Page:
National Sorry Day
National Sorry Day is held on May 26 and marks the day that the landmark ‘Bringing them Home’ report was tabled in federal parliament in 1997.
It is a time to remember the past policies of forced child removal, and reflect on the sad and painful stories of the Stolen Generations. It is a time to recognise the resilience of Aboriginal and Torres Strait Islander peoples and the power of saying Sorry.
Top 3 things to do to mark Sorry Day this year
There are many appropriate ways to recognise Sorry Day. Here are three simple things you can do this year:
- Learn more by watching this short film about Gwen Schrieber’s healing work and personal and family story
- Show your support by changing your Zoom background for the day
- Reflect by listening to Archie Roach’s moving song ‘Took the Children Away’
Hosting an event
Hosting an event is an important way of marking Sorry Day. This year we recommend meeting digitally.
It’s appropriate and respectful to start your event with an Acknowledgement of Country.
In your meeting you could share some of the resources below or just have a yarn about Sorry Day. These conversation starters might be helpful:
- Indigenous artist and counsellor, David O'Neill has said that Sorry Day is not about blame, “Recognition starts that healing process.” How can we recognise the truth and the hurt?
- How can our work, or the way we work, have an impact on reconciliation?
- Sorry Day is also about recognising the resilience of Aboriginal and Torres Strait Islander peoples, have I thought about that before?
There are many resources that can help us to understand more about the stories and resilience of the Stolen Generations and their families. Here are some that we invite you to share with your team.
Online activities and resources
Share Our Pride (interactive learning from Reconciliation Australia)
Written Testimonies from Stolen Generations survivors
Timeline of Trauma and Healing in Australia
The Apology, Reconciliation Australia
Intergenerational Trauma Animation, The Healing Foundation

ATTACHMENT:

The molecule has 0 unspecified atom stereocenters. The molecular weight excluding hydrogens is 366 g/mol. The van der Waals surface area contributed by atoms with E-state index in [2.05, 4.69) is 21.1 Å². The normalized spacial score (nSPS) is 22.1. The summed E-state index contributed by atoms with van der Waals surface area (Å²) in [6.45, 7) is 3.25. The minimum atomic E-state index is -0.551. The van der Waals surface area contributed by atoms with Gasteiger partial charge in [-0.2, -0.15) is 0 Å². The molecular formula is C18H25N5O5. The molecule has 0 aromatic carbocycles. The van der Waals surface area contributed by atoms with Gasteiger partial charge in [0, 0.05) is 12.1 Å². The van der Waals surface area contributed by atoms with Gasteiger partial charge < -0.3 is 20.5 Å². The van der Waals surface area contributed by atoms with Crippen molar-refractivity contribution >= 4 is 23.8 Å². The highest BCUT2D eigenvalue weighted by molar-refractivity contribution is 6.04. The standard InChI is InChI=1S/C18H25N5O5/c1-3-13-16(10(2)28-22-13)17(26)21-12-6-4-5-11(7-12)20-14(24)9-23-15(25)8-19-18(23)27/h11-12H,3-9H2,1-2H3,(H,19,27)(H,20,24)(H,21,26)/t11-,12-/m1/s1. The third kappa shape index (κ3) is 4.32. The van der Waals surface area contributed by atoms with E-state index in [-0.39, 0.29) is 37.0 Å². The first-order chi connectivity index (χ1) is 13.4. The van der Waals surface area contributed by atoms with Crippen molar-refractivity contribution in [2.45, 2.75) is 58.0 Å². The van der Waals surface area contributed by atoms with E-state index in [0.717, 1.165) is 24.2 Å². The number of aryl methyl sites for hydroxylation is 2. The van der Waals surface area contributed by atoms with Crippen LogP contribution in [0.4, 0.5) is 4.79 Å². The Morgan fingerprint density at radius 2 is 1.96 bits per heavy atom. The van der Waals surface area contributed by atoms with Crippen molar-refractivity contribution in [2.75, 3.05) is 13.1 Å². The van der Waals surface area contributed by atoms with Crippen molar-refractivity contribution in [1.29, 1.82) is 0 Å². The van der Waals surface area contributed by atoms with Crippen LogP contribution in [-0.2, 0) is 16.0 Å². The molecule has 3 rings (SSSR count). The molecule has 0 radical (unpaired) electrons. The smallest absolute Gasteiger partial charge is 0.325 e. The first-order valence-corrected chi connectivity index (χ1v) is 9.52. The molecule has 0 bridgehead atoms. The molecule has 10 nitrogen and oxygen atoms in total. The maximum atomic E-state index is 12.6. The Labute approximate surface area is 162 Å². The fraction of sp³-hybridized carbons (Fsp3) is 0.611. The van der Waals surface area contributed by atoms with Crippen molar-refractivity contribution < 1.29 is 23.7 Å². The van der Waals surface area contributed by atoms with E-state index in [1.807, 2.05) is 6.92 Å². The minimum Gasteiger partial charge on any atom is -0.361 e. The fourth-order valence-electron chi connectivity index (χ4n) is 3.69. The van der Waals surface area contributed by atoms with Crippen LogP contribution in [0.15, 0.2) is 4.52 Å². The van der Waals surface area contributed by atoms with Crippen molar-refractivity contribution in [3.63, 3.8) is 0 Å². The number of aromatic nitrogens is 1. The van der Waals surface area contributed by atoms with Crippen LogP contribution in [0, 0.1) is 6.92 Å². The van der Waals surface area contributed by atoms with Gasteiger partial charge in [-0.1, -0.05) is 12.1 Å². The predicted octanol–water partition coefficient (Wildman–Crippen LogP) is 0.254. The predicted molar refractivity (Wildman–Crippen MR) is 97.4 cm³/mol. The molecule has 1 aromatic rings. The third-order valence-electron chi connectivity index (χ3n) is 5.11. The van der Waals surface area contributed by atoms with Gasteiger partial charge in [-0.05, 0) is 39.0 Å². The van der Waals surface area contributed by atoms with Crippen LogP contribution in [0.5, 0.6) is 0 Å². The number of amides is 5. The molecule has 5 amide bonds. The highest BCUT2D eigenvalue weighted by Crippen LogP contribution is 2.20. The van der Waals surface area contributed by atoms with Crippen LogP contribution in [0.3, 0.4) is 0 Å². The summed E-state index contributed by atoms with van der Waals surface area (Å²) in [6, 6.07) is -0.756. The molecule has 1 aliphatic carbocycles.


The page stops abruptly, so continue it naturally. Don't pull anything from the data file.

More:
This is How we Heal, The Healing Foundation
Personal Stories, Healing Foundation
There are also many movies and books that you might like to reflect on:
Rabbit Proof Fence (2002)
Too Afraid to Cry, Ali Cobby Eckermann (2013)
Sister Heart, Sally Morgan (2015) (Young Adult)
Jack Charles: A Born-again Blakfella, Jack Charles & Namilia Benson (2019)
Hot Tip for readers: you can borrow ebooks and audiobooks for free from your local library using BorrowBox
Instructions for changing your Zoom background
Download the National Sorry Day Zoom Background (JPG 375KB)
- Download the Zoom app
- Click on the cog located in the top right corner
- Select virtual background
- Upload your National Sorry Day background
- Make sure you have unselected ‘I have a green screen’ and ‘mirror my video’.
- If you are unable to unselect 'I have a green screen', try and position yourself against a blank wall and wear a contrasting colour. This is an operating system error - and you may like to select something else to mark National Sorry Day.
Sharing on social
Share photos and comments on social media with the tags #NationalSorryDay and #NSWDoERAP. Don’t forget that you need permissions before sharing people’s images.
Contact and joining the conversation
For any queries please contact: email@example.com.
Everyone in the department is welcome to join the Yammer ‘Reconciliation Action Plan Group’ it’s a great place to join in the conversation around reconciliation.
Aboriginal and Torres Strait Islanders employees are warmly invited to join the Aboriginal and Torres Strait Islander Employee Network, contact Darren.Bell@det.nsw.edu.au